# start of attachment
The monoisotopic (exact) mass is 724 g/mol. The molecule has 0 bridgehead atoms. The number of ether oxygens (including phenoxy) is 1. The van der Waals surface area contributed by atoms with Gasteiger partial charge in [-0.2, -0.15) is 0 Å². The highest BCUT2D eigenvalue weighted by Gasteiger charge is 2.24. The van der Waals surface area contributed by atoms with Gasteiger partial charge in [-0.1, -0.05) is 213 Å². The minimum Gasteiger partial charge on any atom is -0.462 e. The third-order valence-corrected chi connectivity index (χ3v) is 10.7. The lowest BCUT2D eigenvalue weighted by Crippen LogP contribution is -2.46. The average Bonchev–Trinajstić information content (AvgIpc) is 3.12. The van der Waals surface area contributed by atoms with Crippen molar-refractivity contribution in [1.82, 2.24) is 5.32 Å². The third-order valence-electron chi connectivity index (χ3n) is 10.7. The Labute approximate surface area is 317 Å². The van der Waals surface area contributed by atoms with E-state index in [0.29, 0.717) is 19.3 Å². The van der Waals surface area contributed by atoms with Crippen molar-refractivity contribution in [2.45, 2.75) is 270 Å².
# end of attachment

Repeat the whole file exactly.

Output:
The monoisotopic (exact) mass is 724 g/mol. The molecule has 0 bridgehead atoms. The number of ether oxygens (including phenoxy) is 1. The van der Waals surface area contributed by atoms with Gasteiger partial charge in [-0.2, -0.15) is 0 Å². The highest BCUT2D eigenvalue weighted by Gasteiger charge is 2.24. The van der Waals surface area contributed by atoms with Gasteiger partial charge in [-0.1, -0.05) is 213 Å². The minimum Gasteiger partial charge on any atom is -0.462 e. The third-order valence-corrected chi connectivity index (χ3v) is 10.7. The lowest BCUT2D eigenvalue weighted by Crippen LogP contribution is -2.46. The average Bonchev–Trinajstić information content (AvgIpc) is 3.12. The van der Waals surface area contributed by atoms with Crippen molar-refractivity contribution in [1.82, 2.24) is 5.32 Å². The third-order valence-electron chi connectivity index (χ3n) is 10.7. The Labute approximate surface area is 317 Å². The van der Waals surface area contributed by atoms with E-state index in [0.29, 0.717) is 19.3 Å². The van der Waals surface area contributed by atoms with Crippen molar-refractivity contribution in [2.45, 2.75) is 270 Å².